Since fibres of the serratus anterior blend with the external oblique, in addition to the latissimus dorsi attaching to the transverse abdominis and pelvis, the importance of abdominal stability and lumbo-pelvic control cannot be ignored when rehabilitating the shoulder. One need look no further than the big buttocks of tennis players to see how important the gluteal and trunk muscles are for controlling torques during the serving action. Therefore, the concept of providing joint stability through afferent-efferent equilibrium under higher centre control may be applied not only to the shoulder but also to every other joint in that particular synergistic movement. The simple arm action of small fast flexion-extension around 90 degrees flexion can be felt in the on-off action of the contralateral lumbar paraspinal muscles. The concept of abdominal-paraspinal muscles stabilising the lumbar spine and interacting with arm movement have been investigated (Richardson, Jull, Toppenburg, Comerford, 1995; Richardson, Toppenburg, Jull, 1995) .
Figure 6: closed and open kinetic chain exercises.
The "meaning" of a descending "command signal" is significantly affected by the state of the spinal interneural pools into which it is sent. Nashner and Cordo (1981) demonstrated that the latency to firing, the intensity of activity, and coordination amongst different muscles all varied according to whether the muscle was functioning as a postural stabilizer, or was a prime synergist involved in a movement. Postures, like movements, are not triggered by stimulation, but are functional organizations of supporting musculature, capable of adaptation to changing circumstances (Kelso, Putman, Goodman 1983; Nashner 1976; Reed 1982) . Where a collective of muscles functions as a unit, the efferent-afferent distinction becomes superfluous where information about the given state of a muscle is by virtue of the linkage a specification of the states of the other muscles (efference) to which it is functionally linked (Kelso et al 1980; Kugler et al 1980) . Unfortunately, if afferent input is increased due to pain then excessive efferent activity may result (Gracely, Lynch, Bennett 1992; Woolf 1983; Woolf, Shortland, Sivilotti 1994; Woolf & Swett 1984). Due to a mismatch between 'efference copy' and afferent input, dyskinesia at lower levels of neuronal processing could result. A pain adaptation model has been proposed whereby pain results in increased anatagonist and decreased agonist activity (Svensson 2008). Moreover, the deeper joint muscles have a high density of muscle spindles (Bakker & Richmond 1982) suggesting that nociceptive input can disrupt their proprioceptive stabilizing function (Pederson et al 1998, Johansson et al 1995). Furthermore, sympathetic nervous system can result in reflexogenic changes in muscle activity (Passatore & Roatta 2007) including reduced muscle spindle discharge inhibition (Grassi et al 1993). Furthermore, the mechanisms of release and reuptake of Ca ions from/into the sarcoplasmic reticulum and the activity of the Na/K pump across the sarcolemma bear importance in the development of muscle force and are affected by sympathetic activation (Bowman 1980). These changes, taken together have been shown to affect feed-forward mechanisms of shoulder-neck motor control (Falla et al 2004). Therefore, reduction in pain, improved proprioception and higher order cognitive processing through descending modulatory mechanisms are of paramount importance in the clinical setting when pain is present.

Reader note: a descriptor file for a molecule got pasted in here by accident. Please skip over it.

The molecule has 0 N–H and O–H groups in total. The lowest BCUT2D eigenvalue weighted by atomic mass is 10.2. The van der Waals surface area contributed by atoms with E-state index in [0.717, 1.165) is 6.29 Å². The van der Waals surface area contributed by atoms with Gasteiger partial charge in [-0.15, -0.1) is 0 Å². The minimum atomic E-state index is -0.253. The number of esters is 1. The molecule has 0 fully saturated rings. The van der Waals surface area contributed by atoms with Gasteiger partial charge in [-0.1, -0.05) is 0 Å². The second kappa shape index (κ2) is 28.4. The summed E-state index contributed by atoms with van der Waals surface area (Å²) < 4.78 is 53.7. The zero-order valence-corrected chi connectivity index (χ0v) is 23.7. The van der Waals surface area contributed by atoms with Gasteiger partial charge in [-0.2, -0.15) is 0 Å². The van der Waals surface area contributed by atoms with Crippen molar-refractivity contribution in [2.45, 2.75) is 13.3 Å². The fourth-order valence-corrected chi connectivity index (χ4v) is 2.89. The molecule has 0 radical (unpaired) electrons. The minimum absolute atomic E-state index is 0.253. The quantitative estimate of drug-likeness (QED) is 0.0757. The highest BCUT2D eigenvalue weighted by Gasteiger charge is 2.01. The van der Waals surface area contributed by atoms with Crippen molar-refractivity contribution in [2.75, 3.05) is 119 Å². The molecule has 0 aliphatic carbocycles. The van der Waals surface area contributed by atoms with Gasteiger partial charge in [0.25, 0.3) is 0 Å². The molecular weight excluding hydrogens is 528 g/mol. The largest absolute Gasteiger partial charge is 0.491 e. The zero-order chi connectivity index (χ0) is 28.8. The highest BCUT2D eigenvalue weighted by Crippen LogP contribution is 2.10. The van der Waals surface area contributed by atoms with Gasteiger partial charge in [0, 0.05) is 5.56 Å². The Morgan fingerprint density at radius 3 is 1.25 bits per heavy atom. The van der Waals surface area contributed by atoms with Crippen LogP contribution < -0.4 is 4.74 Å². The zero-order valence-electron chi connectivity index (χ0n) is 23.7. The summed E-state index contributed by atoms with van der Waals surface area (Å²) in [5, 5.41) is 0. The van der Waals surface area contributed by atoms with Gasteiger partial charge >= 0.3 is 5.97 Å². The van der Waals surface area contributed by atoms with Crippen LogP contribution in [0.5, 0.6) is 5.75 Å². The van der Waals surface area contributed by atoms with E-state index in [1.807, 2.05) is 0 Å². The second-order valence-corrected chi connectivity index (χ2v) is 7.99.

Patients frequently seek treatment for pain in various parts of the body, but infrequently present for treatment of thoracic pain. Yet, simple, quick assessment and correction of the thoracic rings frequently demonstrates a link to the pain and musculoskeletal dysfunction in areas some distance away. Wainner et al (J orthop Sports Phys Ther, 2007; 37, 658-660) describe regional interdependence as “the concept that seemingly unrelated impairments in a remote anatomical region may contribute to, or be associated with, the patient’s primary complaint.” This perception suggests that interventions targeting adjacent anatomical areas may directly affect the outcomes of the involved joint. Boyles et al (Manual Therapy, 2009 Aug;14(4):375-80) and Strunce et al (J Man Manip Ther, 2009, 17(4): 230-236) have demonstrated the immediate effects of thoracic spine thrust manipulation on patients with shoulder impingement syndrome. The latter describing a 51% reduction in shoulder pain, 30-38 degree increase in range of motion (ROM), and a mean patient perceived global rating change of 4.2 in 21 subjects. McCormack (J Man Manip Ther., 2012 Feb;20(1):28-34) showed a 25 degree improvement in shoulder ROM when using thoracic spine manipulation in the treatment of adhesive capsulitis. Brian Mulligan described 'mobilisation with movement' (MWM) techniques on the first rib which have dramatic effects on the cervical ROM for contralateral lateral flexion and ipsilateral rotation. Canadian physiotherapist Linda Joy Lee has advocated ring shift corrections for low back pain, pelvic girdle pain and hip problems, as well as shoulder and neck issues.
Interested readers should look at the thorax apsect of this website.